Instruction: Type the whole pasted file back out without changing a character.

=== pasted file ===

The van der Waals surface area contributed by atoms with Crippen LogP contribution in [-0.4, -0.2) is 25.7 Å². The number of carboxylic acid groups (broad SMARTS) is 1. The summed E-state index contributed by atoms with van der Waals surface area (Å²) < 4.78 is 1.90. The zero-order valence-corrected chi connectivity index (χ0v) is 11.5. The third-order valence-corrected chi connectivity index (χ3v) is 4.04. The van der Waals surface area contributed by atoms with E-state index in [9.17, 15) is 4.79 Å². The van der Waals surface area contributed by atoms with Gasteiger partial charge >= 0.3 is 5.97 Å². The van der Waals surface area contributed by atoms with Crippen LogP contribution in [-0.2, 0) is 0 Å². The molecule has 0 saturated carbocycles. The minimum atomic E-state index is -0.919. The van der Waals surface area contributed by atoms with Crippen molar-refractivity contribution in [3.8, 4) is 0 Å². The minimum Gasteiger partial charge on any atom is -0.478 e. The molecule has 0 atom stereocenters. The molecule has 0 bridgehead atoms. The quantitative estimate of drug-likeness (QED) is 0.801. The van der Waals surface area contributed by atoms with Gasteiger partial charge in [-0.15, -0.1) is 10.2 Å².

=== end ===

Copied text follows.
The van der Waals surface area contributed by atoms with Crippen LogP contribution in [-0.4, -0.2) is 25.7 Å². The number of carboxylic acid groups (broad SMARTS) is 1. The summed E-state index contributed by atoms with van der Waals surface area (Å²) < 4.78 is 1.90. The zero-order valence-corrected chi connectivity index (χ0v) is 11.5. The third-order valence-corrected chi connectivity index (χ3v) is 4.04. The van der Waals surface area contributed by atoms with E-state index in [9.17, 15) is 4.79 Å². The van der Waals surface area contributed by atoms with Gasteiger partial charge >= 0.3 is 5.97 Å². The van der Waals surface area contributed by atoms with Crippen LogP contribution in [-0.2, 0) is 0 Å². The molecule has 0 saturated carbocycles. The minimum atomic E-state index is -0.919. The van der Waals surface area contributed by atoms with Crippen molar-refractivity contribution in [3.8, 4) is 0 Å². The minimum Gasteiger partial charge on any atom is -0.478 e. The molecule has 0 atom stereocenters. The molecule has 0 bridgehead atoms. The quantitative estimate of drug-likeness (QED) is 0.801. The van der Waals surface area contributed by atoms with Gasteiger partial charge in [-0.15, -0.1) is 10.2 Å².